The sidewalks of Logan Square were filled with science fans and lined with experiment-filled tents Saturday for the Science Carnival on the Parkway, part of the 10-day Philadelphia Science Festival.

More than 125 sponsors, including schools and organizations such as the event's presenting sponsor, Dow Chemical Co., filled the tents with scientific spectacles.

Mayor Nutter joined Dow president and chief executive Jerome Peribere as he announced the company would contribute $100,000 for next year's festival - and double the donation if other sponsors matched it.

"All the improvements which are going on right now are thanks to science," said Peribere, adding that he was happy children could see "that science is fun."

Peribere heads Dow's advanced-materials division, the umbrella group of the Philadelphia-based Dow specialty-materials businesses.

After addressing the crowd, he headed to the Dow tent to participate in and talk about some of the experiments his company had on display.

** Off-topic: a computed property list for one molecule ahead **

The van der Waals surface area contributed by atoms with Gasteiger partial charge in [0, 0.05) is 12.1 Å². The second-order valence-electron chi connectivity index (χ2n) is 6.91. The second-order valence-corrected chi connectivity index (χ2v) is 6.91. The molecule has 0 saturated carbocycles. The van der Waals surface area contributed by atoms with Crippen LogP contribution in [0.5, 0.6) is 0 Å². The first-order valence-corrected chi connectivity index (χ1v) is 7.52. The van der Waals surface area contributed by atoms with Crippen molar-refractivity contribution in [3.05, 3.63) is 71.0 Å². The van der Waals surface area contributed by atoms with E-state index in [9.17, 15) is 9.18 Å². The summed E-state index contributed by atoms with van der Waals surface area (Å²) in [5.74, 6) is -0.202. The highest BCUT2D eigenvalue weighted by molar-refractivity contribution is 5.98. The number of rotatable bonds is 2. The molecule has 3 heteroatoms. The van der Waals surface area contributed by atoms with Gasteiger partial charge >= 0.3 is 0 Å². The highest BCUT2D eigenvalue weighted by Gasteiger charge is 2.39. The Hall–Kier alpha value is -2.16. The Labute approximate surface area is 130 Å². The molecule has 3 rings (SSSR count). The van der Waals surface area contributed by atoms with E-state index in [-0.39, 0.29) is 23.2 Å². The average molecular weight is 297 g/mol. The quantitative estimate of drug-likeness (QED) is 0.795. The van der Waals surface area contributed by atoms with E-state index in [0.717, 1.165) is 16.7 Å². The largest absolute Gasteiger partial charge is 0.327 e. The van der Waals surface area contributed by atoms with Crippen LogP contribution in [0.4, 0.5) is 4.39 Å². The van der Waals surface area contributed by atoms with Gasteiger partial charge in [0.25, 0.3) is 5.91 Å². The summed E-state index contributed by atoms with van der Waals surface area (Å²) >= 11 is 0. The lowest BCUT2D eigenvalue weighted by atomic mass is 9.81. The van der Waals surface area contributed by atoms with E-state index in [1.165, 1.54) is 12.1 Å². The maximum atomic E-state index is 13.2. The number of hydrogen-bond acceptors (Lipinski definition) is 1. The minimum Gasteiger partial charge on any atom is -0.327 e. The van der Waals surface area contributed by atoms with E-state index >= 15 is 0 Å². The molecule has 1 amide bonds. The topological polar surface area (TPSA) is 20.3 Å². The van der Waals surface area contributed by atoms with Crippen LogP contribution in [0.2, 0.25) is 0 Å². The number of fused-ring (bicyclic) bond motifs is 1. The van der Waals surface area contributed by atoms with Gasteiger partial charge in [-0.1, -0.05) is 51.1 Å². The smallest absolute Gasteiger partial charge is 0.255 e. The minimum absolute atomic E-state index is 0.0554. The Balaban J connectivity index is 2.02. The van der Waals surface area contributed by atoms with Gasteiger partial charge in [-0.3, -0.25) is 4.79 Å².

"This is the perfect place and the perfect time to talk about science and get young people actively engaged," Nutter said from a stage in front of the Franklin Institute.

The festival, which opened Friday, features a communitywide celebration of science including lectures, debates, and hands-on activities.

Adam Piazza, a 24-year-old "science interpreter" at the Franklin Institute, was in the crowded street, assisting with exercises involving smoky liquid nitrogen.

"Education isn't always in the classroom, it's everywhere," Piazza said. "Whether you hold their attention for five minutes, 30 minutes, or an hour, it's always amazing seeing what they get out of it."

While Piazza and his partner fired their liquid-nitrogen-powered cannon several times in the afternoon sun, other groups conducted quieter experiments in the shade of their tents.

The Harriton High School Science Club drew praise from several perusing the event, including Daniel Lofaro, a 28-year-old Harriton alum.

"It's the same type of thing I did when I was at Harriton," Lofaro said, "and they're doing it 10 times better now."

Lofaro, a Ph.D. candidate at Drexel University, attended with two former college classmates, Liz Henning, 25, of Delaware County, and Caitlin Locey, 26, of Center City. Each is in the science field, and they recognize the festival's positive impact on young minds.

"As science geeks and science professionals, this is a nice way to expose youth to science," Locey said.